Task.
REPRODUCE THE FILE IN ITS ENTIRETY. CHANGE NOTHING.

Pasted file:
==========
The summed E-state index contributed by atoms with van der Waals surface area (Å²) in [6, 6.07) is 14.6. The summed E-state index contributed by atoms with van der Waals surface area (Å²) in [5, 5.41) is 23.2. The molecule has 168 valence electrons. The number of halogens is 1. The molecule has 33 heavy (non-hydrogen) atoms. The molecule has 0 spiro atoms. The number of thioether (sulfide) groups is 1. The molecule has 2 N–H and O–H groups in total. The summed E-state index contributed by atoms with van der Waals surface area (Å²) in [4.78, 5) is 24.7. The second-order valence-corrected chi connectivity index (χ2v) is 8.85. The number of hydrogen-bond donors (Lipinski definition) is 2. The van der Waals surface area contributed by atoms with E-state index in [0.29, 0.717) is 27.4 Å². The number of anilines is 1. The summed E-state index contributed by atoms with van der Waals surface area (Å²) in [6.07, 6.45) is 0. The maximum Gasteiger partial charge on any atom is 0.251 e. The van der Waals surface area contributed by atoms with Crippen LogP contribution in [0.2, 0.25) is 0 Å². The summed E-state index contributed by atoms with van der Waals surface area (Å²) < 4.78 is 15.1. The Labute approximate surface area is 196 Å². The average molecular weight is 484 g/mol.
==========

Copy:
The summed E-state index contributed by atoms with van der Waals surface area (Å²) in [6, 6.07) is 14.6. The summed E-state index contributed by atoms with van der Waals surface area (Å²) in [5, 5.41) is 23.2. The molecule has 168 valence electrons. The number of halogens is 1. The molecule has 33 heavy (non-hydrogen) atoms. The molecule has 0 spiro atoms. The number of thioether (sulfide) groups is 1. The molecule has 2 N–H and O–H groups in total. The summed E-state index contributed by atoms with van der Waals surface area (Å²) in [4.78, 5) is 24.7. The second-order valence-corrected chi connectivity index (χ2v) is 8.85. The number of hydrogen-bond donors (Lipinski definition) is 2. The van der Waals surface area contributed by atoms with E-state index in [0.29, 0.717) is 27.4 Å². The number of anilines is 1. The summed E-state index contributed by atoms with van der Waals surface area (Å²) in [6.07, 6.45) is 0. The maximum Gasteiger partial charge on any atom is 0.251 e. The van der Waals surface area contributed by atoms with Crippen LogP contribution in [0.2, 0.25) is 0 Å². The summed E-state index contributed by atoms with van der Waals surface area (Å²) < 4.78 is 15.1. The Labute approximate surface area is 196 Å². The average molecular weight is 484 g/mol.